by Josy Joseph
Thousands of troops were stationed near the airbase, but precious time was lost by sending National Security Guard commandos all the way from Delhi
Army and security circles are bewildered and angry over the way the government kept the Army from the Pathankot terror hunt, especially in the early phase, when Army troops were available in thousands close by. Instead of pressing Army units into immediate action, precious time was lost in sending a few dozen NSG commandos from New Delhi.
“None of us can believe what they did. We have two infantry divisions and two armoured brigades in the vicinity. We have at least three corps headquarters in a couple of hours’ drive, and the Northern Army headquarters too. All of those troops are seasoned in carrying out counter-terror operations,” said a serving Brigadier posted close to Pathankot. “Instead, they wasted time to send a few dozen NSG commandos to the base?”
Lieutenant-General Prakash Katoch, a veteran para-commando and leading authority on special forces operations in India, said: “NSG is required for a specific target, it cannot tackle an area target.” He said that in a place such as the Pathankot airbase, the perimeter had to be secured first and combing operations to hunt down terrorists should have been initiated. “The Army is the best for that,” he said.
The terrorist attack on the Pathankot airbase was a result of a series of systemic security failures at various levels.
1 Despite a huge concentration of Army units in andaround Pthankot, why were they not tasked with securing the airbase?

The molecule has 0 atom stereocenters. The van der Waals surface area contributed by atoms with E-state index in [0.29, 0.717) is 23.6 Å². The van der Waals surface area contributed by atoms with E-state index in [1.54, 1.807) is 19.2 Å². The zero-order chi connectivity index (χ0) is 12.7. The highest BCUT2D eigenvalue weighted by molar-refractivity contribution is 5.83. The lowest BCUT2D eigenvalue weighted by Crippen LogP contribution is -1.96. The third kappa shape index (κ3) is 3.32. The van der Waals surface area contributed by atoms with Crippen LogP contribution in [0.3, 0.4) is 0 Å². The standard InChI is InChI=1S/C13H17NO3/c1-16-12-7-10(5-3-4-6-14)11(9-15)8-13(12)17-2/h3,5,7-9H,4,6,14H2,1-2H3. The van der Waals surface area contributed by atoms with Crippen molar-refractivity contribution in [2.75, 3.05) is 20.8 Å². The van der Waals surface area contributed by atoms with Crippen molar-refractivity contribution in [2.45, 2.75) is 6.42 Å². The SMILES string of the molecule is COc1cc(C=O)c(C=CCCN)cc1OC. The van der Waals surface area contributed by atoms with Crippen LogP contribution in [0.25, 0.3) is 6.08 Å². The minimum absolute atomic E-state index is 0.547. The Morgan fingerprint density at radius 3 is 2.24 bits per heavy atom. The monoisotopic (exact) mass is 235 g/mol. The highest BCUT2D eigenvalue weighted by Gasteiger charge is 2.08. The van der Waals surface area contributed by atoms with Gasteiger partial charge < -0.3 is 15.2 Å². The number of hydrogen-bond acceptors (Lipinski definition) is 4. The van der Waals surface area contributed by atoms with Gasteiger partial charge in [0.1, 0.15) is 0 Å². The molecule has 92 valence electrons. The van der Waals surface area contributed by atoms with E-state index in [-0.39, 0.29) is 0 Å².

2 Despite statements by SP Salwinder Singh and his cook that they were intercepted by terrorists, why did the Punjab police not act?
3 Why was the Army not deployed for combing operations?
4 Why were Garud personnel and Defence Security Corps, who are not trained for anti-terror operations, the primary responders?
5 With so many security agencies involved, who was in charge of the operation against the terrorists?
“There is no harm in sending the NSG, but then you should have a clear command and control. You cannot shove in the BSF, NSG, Army, etc, just like that. Was there a command and control there?” Gen. Katoch said.
General V.P. Malik, former Army chief, told The Hindu: “I don’t know if the NSG was the right one. They came from Delhi. It should be given to a local agency which knows the place.”
Former IAF chief Air Chief Marshal Fali H.Major said: “Garuds were raised for a different mandate for special Air Force tasks and not anti-terror operations. The DSC personnel are basically re-employed people.”
A serving Army officer said that the Army with its 10 Special Forces units, and at least the one based in Udhampur, would have been in Pathankot in a couple of hours. “We practise all the time for such operations,” he said. “Instead, you send NSG commandos in the night. Who told them that they could defend the 24 sqkm of the base with 160 commandos?”
A senior serving officer said if the government had followed the management principle of “functional foremanship” which advocates the right man for the right job, it would have saved precious lives and ensured quick elimination of terrorists.
“It was not the job of the NSG or the Garuds. It is the job of the infantry,” he told The Hindu. The local Army unit conducts a recce of the entire airbase every six months, but they were not allowed to get in when the situation came, he said.
Lt.Gen. Vinod Bhatia, former Director-General of Military Operations, told The Hindu: “The operation was not handled the way it should have been. The fact is, it has gone on for too long. If the Army was called in, they could have a better cordon as they have more strength. There was no unity of command. There has to be a single commander given the wherewithal and authority.”
“The complete infantry of the Indian Army has been fighting counter insurgency for decades,” another officer noted, adding, “This could have been handled much better with fewer casualties.” “How many times has the government airlifted the NSG for operations in the Valley? The infantry has been fighting for a long time and has been doing a good job,” he said.
Source: Defense News